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Press release
The Paris Club penalises the countries hit by the tsunami
11 March 2005

The CADTM cries foul as the Paris Club penalises the countries hit by the tsunami.

With the Paris Club, you can never be sure that it’s as bad as it looks, but it usually is! This has proved to be the case once again with the consequences of the tsunami.

On 12 January 2005, the 19 richest creditor countries which make up the Paris Club met in Bercy, Paris. They claimed to have decided on a moratorium on debt repayments for those countries affected by the tsunami who requested it. Indonesia, Sri Lanka and the Seychelles were named.

In a press release published on 10 March 2005, the Paris Club gave the terms and conditions of this moratorium. It turns out that the beneficiary countries will have to pay interest on the arrears! The creditor countries that met at the Paris Club “ propose that the delayed payments should be repaid over 5 years with one year’s grace. The total interest run up during the moratorium in 2005 is to be capitalised and repaid as deferred payments. The interest rate for overdue payments will be decided bilaterally.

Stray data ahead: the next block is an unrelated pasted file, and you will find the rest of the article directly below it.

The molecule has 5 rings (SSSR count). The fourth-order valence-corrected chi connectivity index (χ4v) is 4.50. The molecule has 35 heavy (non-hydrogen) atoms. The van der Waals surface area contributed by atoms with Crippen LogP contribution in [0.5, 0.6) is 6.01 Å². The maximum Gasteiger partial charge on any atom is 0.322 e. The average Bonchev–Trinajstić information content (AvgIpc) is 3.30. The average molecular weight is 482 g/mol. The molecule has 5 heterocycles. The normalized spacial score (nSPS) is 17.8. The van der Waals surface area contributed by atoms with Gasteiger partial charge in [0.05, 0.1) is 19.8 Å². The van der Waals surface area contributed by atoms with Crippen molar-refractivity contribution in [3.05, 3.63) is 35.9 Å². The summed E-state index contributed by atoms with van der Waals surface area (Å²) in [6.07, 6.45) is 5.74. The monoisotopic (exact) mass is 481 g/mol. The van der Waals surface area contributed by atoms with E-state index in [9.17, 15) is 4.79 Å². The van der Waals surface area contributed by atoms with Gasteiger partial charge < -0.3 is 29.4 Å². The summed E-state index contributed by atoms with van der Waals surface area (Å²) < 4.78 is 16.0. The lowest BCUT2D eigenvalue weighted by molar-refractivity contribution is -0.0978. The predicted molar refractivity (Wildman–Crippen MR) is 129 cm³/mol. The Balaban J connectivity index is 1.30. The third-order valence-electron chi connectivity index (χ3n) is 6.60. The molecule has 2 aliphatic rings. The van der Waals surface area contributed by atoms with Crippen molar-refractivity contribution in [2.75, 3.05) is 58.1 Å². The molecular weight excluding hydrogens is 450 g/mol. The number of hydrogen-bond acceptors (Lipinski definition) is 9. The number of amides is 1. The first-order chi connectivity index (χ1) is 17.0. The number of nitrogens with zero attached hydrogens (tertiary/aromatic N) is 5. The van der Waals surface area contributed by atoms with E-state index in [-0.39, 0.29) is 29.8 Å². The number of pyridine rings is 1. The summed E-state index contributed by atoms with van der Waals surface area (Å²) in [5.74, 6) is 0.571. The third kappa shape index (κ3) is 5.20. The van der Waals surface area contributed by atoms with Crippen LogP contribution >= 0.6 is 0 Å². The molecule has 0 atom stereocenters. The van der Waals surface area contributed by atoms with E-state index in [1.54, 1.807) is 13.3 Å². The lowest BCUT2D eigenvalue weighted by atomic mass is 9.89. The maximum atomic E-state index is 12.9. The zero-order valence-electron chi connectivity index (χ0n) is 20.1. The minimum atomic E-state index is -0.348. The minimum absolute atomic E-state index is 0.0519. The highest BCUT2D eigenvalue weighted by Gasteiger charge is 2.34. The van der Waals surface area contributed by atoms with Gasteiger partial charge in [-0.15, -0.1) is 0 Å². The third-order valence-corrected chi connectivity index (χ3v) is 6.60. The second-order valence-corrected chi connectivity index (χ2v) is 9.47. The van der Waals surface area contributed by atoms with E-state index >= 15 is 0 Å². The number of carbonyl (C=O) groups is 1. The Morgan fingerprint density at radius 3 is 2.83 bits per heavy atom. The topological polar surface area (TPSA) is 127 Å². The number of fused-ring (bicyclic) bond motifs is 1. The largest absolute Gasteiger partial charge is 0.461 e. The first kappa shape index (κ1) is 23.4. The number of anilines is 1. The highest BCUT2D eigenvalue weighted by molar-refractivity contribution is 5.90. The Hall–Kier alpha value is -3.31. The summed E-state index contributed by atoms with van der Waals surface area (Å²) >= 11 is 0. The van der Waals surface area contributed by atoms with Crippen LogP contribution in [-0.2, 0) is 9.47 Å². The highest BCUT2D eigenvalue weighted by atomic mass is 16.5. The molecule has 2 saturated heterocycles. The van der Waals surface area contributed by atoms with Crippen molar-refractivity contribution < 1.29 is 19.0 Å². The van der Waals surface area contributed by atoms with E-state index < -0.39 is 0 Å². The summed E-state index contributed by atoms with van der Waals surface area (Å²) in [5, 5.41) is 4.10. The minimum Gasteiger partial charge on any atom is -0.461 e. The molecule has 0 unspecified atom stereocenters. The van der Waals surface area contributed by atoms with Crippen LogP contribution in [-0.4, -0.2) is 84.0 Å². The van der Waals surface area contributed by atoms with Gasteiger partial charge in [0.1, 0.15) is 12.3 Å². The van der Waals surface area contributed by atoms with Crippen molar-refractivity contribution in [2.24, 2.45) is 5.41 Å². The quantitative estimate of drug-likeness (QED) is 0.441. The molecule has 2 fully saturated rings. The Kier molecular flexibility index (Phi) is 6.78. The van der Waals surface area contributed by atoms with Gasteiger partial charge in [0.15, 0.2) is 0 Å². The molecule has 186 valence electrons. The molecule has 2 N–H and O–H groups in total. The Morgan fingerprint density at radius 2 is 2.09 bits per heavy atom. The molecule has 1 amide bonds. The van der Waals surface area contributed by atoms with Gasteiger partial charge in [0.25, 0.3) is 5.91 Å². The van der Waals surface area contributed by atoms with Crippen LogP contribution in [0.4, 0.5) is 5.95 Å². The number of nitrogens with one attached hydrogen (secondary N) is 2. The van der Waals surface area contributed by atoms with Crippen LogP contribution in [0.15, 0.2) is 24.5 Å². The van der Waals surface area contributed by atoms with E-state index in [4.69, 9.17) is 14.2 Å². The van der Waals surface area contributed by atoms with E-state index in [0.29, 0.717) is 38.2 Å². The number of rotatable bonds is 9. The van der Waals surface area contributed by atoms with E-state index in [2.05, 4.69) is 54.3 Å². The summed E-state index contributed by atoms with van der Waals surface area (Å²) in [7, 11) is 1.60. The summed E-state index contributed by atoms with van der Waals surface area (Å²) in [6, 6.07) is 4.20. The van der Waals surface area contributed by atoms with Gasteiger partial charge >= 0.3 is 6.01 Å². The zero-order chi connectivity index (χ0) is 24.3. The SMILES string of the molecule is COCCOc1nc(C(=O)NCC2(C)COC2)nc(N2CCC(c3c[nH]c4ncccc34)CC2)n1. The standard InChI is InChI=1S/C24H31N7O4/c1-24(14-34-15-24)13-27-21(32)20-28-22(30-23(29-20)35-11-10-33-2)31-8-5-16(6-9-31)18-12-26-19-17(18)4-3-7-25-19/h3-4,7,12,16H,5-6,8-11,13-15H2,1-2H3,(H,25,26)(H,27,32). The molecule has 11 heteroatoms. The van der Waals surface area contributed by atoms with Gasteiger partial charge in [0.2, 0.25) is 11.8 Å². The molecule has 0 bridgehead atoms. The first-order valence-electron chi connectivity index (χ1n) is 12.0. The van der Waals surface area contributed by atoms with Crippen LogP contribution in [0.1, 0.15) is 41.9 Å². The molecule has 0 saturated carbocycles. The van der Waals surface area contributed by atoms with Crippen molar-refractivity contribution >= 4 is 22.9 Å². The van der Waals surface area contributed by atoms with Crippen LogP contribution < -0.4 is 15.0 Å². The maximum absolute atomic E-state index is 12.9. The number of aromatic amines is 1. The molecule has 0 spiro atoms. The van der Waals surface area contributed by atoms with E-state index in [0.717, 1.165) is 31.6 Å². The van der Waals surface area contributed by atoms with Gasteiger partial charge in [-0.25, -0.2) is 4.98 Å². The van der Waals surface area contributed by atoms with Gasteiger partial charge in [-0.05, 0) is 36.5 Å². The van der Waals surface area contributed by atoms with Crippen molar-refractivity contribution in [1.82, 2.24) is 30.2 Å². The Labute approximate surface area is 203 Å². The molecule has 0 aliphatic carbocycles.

So a country like Indonesia, with over 200,000 dead and missing after the disaster on 26 December 2004, will be financially penalised. It will have to repay in totality the amounts owed in 2005 (around 3 billion dollars), since the Paris Club has only decided on a moratorium; but worse still, it will have to pay extra interest on what is not repaid in 2005.

In January, the Paris Club made a great display of its generosity, claiming to be fully aware of “ the exceptional dimension and devastation of the catastrophe ”. In fact, it was all talk. And to cap it all, the countries that do accept the offer of a moratorium will end up worse off.

The Paris Club’s decision is scandalous, taking advantage of the fact that the tsunami is no longer in the headlines and violating the memory of the dead and missing people.

The Paris Club has not only revealed its cynicism but also its inability to take account of people’s fundamental needs, and its incompetence. Both the Belgian and the French sections of the CADTM demand that the decision should be retracted immediately and a public debate organised on the role of the Paris Club, which takes such unjustifiable decisions behind the backs of the citizens of the countries it purports to represent. We reassert that one of the most urgent measures that needs to be taken is quite simply the straightforward cancellation of the public external debt of the countries affected by the tsunami.